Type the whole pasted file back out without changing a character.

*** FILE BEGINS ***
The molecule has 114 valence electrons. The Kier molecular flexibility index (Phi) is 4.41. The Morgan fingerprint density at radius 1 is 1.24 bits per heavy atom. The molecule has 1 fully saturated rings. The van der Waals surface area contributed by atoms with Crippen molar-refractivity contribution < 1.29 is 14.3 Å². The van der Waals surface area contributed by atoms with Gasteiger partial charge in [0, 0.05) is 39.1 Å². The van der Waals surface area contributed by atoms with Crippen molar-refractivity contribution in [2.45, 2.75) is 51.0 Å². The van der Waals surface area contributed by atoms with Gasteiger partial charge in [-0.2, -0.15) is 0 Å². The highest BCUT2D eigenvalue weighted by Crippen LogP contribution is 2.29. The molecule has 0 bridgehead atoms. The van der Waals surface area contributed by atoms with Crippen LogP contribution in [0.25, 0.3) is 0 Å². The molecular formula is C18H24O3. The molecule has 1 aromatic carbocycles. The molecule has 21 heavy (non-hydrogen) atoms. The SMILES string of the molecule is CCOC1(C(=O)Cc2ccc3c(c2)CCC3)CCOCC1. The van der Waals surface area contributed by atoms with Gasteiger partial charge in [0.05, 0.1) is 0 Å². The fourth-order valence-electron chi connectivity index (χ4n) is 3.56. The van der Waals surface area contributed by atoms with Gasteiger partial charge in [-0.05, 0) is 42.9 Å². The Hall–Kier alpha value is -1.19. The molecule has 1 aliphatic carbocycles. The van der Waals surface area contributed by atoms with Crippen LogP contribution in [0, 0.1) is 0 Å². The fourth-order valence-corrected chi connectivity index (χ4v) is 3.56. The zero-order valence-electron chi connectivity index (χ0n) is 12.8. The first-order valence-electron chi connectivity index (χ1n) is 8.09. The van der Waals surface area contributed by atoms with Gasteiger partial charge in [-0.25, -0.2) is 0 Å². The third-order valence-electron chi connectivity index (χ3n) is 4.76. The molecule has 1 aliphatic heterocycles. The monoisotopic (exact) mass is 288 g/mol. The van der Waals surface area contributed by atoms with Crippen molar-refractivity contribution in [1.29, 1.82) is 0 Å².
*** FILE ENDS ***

The molecule has 114 valence electrons. The Kier molecular flexibility index (Phi) is 4.41. The Morgan fingerprint density at radius 1 is 1.24 bits per heavy atom. The molecule has 1 fully saturated rings. The van der Waals surface area contributed by atoms with Crippen molar-refractivity contribution < 1.29 is 14.3 Å². The van der Waals surface area contributed by atoms with Gasteiger partial charge in [0, 0.05) is 39.1 Å². The van der Waals surface area contributed by atoms with Crippen molar-refractivity contribution in [2.45, 2.75) is 51.0 Å². The van der Waals surface area contributed by atoms with Gasteiger partial charge in [-0.2, -0.15) is 0 Å². The highest BCUT2D eigenvalue weighted by Crippen LogP contribution is 2.29. The molecule has 0 bridgehead atoms. The van der Waals surface area contributed by atoms with Crippen LogP contribution in [0.25, 0.3) is 0 Å². The molecular formula is C18H24O3. The molecule has 1 aromatic carbocycles. The molecule has 21 heavy (non-hydrogen) atoms. The SMILES string of the molecule is CCOC1(C(=O)Cc2ccc3c(c2)CCC3)CCOCC1. The van der Waals surface area contributed by atoms with Gasteiger partial charge in [0.05, 0.1) is 0 Å². The fourth-order valence-electron chi connectivity index (χ4n) is 3.56. The van der Waals surface area contributed by atoms with Gasteiger partial charge in [-0.05, 0) is 42.9 Å². The Hall–Kier alpha value is -1.19. The molecule has 1 aliphatic carbocycles. The van der Waals surface area contributed by atoms with Crippen LogP contribution in [0, 0.1) is 0 Å². The fourth-order valence-corrected chi connectivity index (χ4v) is 3.56. The zero-order valence-electron chi connectivity index (χ0n) is 12.8. The first-order valence-electron chi connectivity index (χ1n) is 8.09. The van der Waals surface area contributed by atoms with Gasteiger partial charge in [-0.25, -0.2) is 0 Å². The third-order valence-electron chi connectivity index (χ3n) is 4.76. The molecule has 1 aliphatic heterocycles. The monoisotopic (exact) mass is 288 g/mol. The van der Waals surface area contributed by atoms with Crippen molar-refractivity contribution in [1.29, 1.82) is 0 Å².